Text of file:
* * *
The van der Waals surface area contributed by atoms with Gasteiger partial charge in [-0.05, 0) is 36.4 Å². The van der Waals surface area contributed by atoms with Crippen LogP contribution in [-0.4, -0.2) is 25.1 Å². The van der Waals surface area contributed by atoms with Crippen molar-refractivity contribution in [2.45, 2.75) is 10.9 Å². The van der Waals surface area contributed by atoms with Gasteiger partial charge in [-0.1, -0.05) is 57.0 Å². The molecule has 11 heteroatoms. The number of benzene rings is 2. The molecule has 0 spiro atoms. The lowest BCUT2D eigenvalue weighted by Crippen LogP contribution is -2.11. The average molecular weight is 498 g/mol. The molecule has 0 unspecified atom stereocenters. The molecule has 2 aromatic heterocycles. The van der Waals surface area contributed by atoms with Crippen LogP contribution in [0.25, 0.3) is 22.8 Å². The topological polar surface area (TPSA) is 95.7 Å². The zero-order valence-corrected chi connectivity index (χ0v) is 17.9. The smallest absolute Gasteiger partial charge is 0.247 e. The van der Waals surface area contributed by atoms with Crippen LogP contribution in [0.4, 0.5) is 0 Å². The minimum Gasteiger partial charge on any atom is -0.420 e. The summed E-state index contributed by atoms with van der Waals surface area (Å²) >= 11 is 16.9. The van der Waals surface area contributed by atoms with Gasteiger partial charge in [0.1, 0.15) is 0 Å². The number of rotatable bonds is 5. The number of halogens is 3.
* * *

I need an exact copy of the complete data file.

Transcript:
The van der Waals surface area contributed by atoms with Gasteiger partial charge in [-0.05, 0) is 36.4 Å². The van der Waals surface area contributed by atoms with Crippen LogP contribution in [-0.4, -0.2) is 25.1 Å². The van der Waals surface area contributed by atoms with Crippen molar-refractivity contribution in [2.45, 2.75) is 10.9 Å². The van der Waals surface area contributed by atoms with Gasteiger partial charge in [-0.1, -0.05) is 57.0 Å². The molecule has 11 heteroatoms. The number of benzene rings is 2. The molecule has 0 spiro atoms. The lowest BCUT2D eigenvalue weighted by Crippen LogP contribution is -2.11. The average molecular weight is 498 g/mol. The molecule has 0 unspecified atom stereocenters. The molecule has 2 aromatic heterocycles. The van der Waals surface area contributed by atoms with Crippen LogP contribution in [0.25, 0.3) is 22.8 Å². The topological polar surface area (TPSA) is 95.7 Å². The zero-order valence-corrected chi connectivity index (χ0v) is 17.9. The smallest absolute Gasteiger partial charge is 0.247 e. The van der Waals surface area contributed by atoms with Crippen LogP contribution in [0.4, 0.5) is 0 Å². The minimum Gasteiger partial charge on any atom is -0.420 e. The summed E-state index contributed by atoms with van der Waals surface area (Å²) >= 11 is 16.9. The van der Waals surface area contributed by atoms with Gasteiger partial charge in [0.1, 0.15) is 0 Å². The number of rotatable bonds is 5. The number of halogens is 3.